Lenders normally check your credit and verify your income before ordering a home appraisal. If the appraisal comes back with the value that you were looking for then you may be able to close on your loan within just a few days. However, other problems relating to the title search or the purchase contract could throw a wrench into the works. A number of things can occur post-appraisal that could delay the closing of your loan.
Lenders use appraisals to determine whether your home holds enough value to cover the balance of your loan. If you default on your mortgage, the lender can sell the property and use the sale proceeds to pay off your debt. Appraisals are performed by state licensed or certified appraisers who physically inspect your home before producing a valuation report. Some appraisers base valuations on the cost of replacing your home. The appraiser calculates the cost of rebuilding your home with wood, bricks and other materials that are in a similar condition to the ones inside your home. Other appraisers use the market value appraisal approach. This involves calculating a value that is based on the sale prices of similar homes that have recently sold in the area. For rental properties, appraisers often base values on projected rental income that a home could generate.
When you buy a home, you want to ensure that the person selling you the home is actually its rightful owner. Lenders share your concern because banks don't want to finance properties if there is a chance that the purchase could be invalidated if it turns out that someone else has a claim on the home. The same applies to mortgage and tax liens that have never been removed. Lenders hire title companies to conduct a search of county records before you actually close on your home. If the title search uncovers any unpaid liens then it could take several weeks for the house's owner to resolve those issues before you can proceed with the mortgage work.
The actual appraisal report could cause a major delay even if the value supports your loan application. Many first-time homeowners buy homes with loans that are insured by the Federal Housing Administration. FHA appraisals aren't just about determining property values. These reports are also designed to expose safety hazards such as faulty wiring or unsafe appliances. The current owner must take steps to remedy any such issues before you can close on the loan. Depending on the scope of the problem and the owner's cash reserves, this could mean waiting several weeks before you can finalize the loan.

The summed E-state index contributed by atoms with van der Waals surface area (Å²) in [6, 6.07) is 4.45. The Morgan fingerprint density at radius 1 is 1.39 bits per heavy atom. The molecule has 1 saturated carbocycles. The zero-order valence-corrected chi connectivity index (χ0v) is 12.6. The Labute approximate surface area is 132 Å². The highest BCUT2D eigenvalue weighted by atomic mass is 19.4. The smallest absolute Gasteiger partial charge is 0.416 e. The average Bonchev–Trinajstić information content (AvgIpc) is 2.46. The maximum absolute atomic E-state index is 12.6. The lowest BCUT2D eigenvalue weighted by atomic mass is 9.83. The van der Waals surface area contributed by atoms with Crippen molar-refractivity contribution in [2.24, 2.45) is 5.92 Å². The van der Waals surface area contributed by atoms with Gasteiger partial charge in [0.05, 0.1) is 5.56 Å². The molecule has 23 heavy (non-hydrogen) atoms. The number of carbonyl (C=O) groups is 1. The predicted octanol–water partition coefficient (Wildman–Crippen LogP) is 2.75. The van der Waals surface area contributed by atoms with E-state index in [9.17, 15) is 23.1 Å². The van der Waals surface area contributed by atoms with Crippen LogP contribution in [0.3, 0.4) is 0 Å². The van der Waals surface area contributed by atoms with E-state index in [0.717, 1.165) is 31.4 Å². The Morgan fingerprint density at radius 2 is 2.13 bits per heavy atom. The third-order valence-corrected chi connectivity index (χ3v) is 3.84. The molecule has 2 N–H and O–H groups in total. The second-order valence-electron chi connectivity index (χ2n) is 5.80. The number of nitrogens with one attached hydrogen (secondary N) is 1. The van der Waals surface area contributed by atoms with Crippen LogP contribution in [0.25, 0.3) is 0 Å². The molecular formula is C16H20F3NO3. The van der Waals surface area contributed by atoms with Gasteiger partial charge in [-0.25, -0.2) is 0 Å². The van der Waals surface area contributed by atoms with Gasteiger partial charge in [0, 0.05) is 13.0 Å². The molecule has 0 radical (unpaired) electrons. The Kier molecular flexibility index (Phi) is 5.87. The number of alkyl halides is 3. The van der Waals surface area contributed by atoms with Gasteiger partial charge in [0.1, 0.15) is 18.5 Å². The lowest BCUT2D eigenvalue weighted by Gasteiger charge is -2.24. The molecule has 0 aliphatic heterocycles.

A home purchase contract usually includes a time frame within which you intend to buy the home and unless you make provisions for delays then you are technically bound by this date. Most purchase contracts include contingencies for issues related to the financing of the purchase. When you get pre-approved for your loan, your lender usually allows you to lock the interest rate for between 45 and 60 days. If the appraisal and title search drag on, the lock may expire before you can close on your home. If rates have risen in the interim, you may not qualify for the loan if the new rate results in a payment you can't afford. Depending on your purchase contract, this may mean you miss out on the home but in many instances it means shopping around for a new lender.
Once your lender has crossed every T and dotted every I, you can set a closing date. However, this can get complicated when you have to coordinate your schedule with the schedule of the seller and a closing agent. The closing agent in turn has to contact your lender and the seller's bank to make arrangements for the transfer of funds. You all have to sign the closing documents on the same day though not at the same time. The availability of the relevant parties will ultimately determine the actual closing date.
- Realtor.com: Understanding the Closing Process
- Bankrate.com: Title Search May Prevent Mortgage Surprise
- HUD.gov: Valuation Protocol
- Bankrate.com: Write Home Purchase Contract Carefully
- All Area Appraisal Affiliates Network: Frequently Asked Questions Regarding Real Estate Appraisal
- Fairfield County Auditor: Fairfield County Auditor - Real Estate Property Valuation
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